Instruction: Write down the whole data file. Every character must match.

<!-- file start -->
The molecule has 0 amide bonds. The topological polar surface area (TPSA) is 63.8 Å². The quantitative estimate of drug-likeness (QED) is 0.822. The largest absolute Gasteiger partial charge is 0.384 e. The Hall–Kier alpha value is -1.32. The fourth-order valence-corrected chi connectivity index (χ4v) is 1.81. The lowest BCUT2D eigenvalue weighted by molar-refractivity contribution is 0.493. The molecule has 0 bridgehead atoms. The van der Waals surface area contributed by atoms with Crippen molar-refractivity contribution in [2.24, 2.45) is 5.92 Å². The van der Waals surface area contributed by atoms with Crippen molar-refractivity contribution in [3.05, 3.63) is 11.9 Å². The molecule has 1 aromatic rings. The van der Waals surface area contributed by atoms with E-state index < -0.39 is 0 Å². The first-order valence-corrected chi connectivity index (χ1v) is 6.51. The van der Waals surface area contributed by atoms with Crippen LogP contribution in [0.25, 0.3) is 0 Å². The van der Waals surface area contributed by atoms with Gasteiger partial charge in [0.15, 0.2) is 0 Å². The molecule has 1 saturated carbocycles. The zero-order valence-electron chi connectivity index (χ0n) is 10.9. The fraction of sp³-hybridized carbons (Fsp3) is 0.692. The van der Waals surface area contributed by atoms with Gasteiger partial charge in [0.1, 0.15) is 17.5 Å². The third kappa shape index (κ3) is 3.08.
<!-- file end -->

The molecule has 0 amide bonds. The topological polar surface area (TPSA) is 63.8 Å². The quantitative estimate of drug-likeness (QED) is 0.822. The largest absolute Gasteiger partial charge is 0.384 e. The Hall–Kier alpha value is -1.32. The fourth-order valence-corrected chi connectivity index (χ4v) is 1.81. The lowest BCUT2D eigenvalue weighted by molar-refractivity contribution is 0.493. The molecule has 0 bridgehead atoms. The van der Waals surface area contributed by atoms with Crippen molar-refractivity contribution in [2.24, 2.45) is 5.92 Å². The van der Waals surface area contributed by atoms with Crippen molar-refractivity contribution in [3.05, 3.63) is 11.9 Å². The molecule has 1 aromatic rings. The van der Waals surface area contributed by atoms with E-state index < -0.39 is 0 Å². The first-order valence-corrected chi connectivity index (χ1v) is 6.51. The van der Waals surface area contributed by atoms with Crippen LogP contribution in [0.25, 0.3) is 0 Å². The van der Waals surface area contributed by atoms with Gasteiger partial charge in [0.15, 0.2) is 0 Å². The molecule has 1 saturated carbocycles. The zero-order valence-electron chi connectivity index (χ0n) is 10.9. The fraction of sp³-hybridized carbons (Fsp3) is 0.692. The van der Waals surface area contributed by atoms with Gasteiger partial charge in [0.1, 0.15) is 17.5 Å². The third kappa shape index (κ3) is 3.08.